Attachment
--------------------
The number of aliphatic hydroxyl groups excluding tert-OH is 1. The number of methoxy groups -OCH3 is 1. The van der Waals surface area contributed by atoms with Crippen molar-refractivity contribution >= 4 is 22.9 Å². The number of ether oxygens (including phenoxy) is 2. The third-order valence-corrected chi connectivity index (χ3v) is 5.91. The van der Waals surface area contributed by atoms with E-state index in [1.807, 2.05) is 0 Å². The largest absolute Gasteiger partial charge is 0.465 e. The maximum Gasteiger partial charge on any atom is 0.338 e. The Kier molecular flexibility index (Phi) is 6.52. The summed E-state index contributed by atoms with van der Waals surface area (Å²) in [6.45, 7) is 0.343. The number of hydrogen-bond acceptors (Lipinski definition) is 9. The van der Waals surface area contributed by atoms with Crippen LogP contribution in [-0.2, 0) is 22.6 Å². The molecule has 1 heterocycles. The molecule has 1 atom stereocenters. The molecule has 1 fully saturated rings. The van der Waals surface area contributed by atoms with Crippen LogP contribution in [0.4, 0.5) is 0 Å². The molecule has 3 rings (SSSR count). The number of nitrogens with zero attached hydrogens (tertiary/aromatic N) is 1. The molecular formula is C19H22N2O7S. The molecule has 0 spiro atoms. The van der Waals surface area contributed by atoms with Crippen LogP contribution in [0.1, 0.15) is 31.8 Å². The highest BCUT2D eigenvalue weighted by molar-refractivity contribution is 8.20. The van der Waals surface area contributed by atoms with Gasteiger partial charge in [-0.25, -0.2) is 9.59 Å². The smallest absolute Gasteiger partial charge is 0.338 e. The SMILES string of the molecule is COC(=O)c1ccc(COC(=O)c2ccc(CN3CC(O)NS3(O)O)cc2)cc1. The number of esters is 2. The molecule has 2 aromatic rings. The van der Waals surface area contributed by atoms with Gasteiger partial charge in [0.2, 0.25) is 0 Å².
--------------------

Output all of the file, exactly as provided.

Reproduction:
The number of aliphatic hydroxyl groups excluding tert-OH is 1. The number of methoxy groups -OCH3 is 1. The van der Waals surface area contributed by atoms with Crippen molar-refractivity contribution >= 4 is 22.9 Å². The number of ether oxygens (including phenoxy) is 2. The third-order valence-corrected chi connectivity index (χ3v) is 5.91. The van der Waals surface area contributed by atoms with E-state index in [1.807, 2.05) is 0 Å². The largest absolute Gasteiger partial charge is 0.465 e. The maximum Gasteiger partial charge on any atom is 0.338 e. The Kier molecular flexibility index (Phi) is 6.52. The summed E-state index contributed by atoms with van der Waals surface area (Å²) in [6.45, 7) is 0.343. The number of hydrogen-bond acceptors (Lipinski definition) is 9. The van der Waals surface area contributed by atoms with Crippen LogP contribution in [-0.2, 0) is 22.6 Å². The molecule has 1 heterocycles. The molecule has 1 atom stereocenters. The molecule has 1 fully saturated rings. The van der Waals surface area contributed by atoms with Crippen LogP contribution in [0.4, 0.5) is 0 Å². The molecule has 3 rings (SSSR count). The number of nitrogens with zero attached hydrogens (tertiary/aromatic N) is 1. The molecular formula is C19H22N2O7S. The molecule has 0 spiro atoms. The van der Waals surface area contributed by atoms with Crippen LogP contribution in [0.1, 0.15) is 31.8 Å². The highest BCUT2D eigenvalue weighted by molar-refractivity contribution is 8.20. The van der Waals surface area contributed by atoms with Gasteiger partial charge in [-0.25, -0.2) is 9.59 Å². The smallest absolute Gasteiger partial charge is 0.338 e. The SMILES string of the molecule is COC(=O)c1ccc(COC(=O)c2ccc(CN3CC(O)NS3(O)O)cc2)cc1. The number of esters is 2. The molecule has 2 aromatic rings. The van der Waals surface area contributed by atoms with Gasteiger partial charge in [0.2, 0.25) is 0 Å².